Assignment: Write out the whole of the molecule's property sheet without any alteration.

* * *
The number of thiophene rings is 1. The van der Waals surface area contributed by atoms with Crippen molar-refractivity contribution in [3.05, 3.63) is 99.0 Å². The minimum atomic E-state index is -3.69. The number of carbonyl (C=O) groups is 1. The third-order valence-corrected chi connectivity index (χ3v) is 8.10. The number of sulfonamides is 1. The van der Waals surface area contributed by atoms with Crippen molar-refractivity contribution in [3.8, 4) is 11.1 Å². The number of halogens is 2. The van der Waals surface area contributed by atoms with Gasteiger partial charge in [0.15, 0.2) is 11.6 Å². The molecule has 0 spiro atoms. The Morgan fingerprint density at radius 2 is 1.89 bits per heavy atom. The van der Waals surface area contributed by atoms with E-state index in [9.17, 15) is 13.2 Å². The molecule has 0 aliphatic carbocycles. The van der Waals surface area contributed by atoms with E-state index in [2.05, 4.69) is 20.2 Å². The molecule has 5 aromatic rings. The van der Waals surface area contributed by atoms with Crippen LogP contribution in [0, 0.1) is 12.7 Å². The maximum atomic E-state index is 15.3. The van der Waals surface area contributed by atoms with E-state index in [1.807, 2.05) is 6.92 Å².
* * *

The number of thiophene rings is 1. The van der Waals surface area contributed by atoms with Crippen molar-refractivity contribution in [3.05, 3.63) is 99.0 Å². The minimum atomic E-state index is -3.69. The number of carbonyl (C=O) groups is 1. The third-order valence-corrected chi connectivity index (χ3v) is 8.10. The number of sulfonamides is 1. The van der Waals surface area contributed by atoms with Crippen molar-refractivity contribution in [3.8, 4) is 11.1 Å². The number of halogens is 2. The van der Waals surface area contributed by atoms with Gasteiger partial charge in [0.15, 0.2) is 11.6 Å². The molecule has 0 spiro atoms. The Morgan fingerprint density at radius 2 is 1.89 bits per heavy atom. The van der Waals surface area contributed by atoms with E-state index in [9.17, 15) is 13.2 Å². The molecule has 0 aliphatic carbocycles. The van der Waals surface area contributed by atoms with E-state index in [2.05, 4.69) is 20.2 Å². The molecule has 5 aromatic rings. The van der Waals surface area contributed by atoms with Crippen LogP contribution in [0, 0.1) is 12.7 Å². The maximum atomic E-state index is 15.3. The van der Waals surface area contributed by atoms with E-state index in [1.807, 2.05) is 6.92 Å².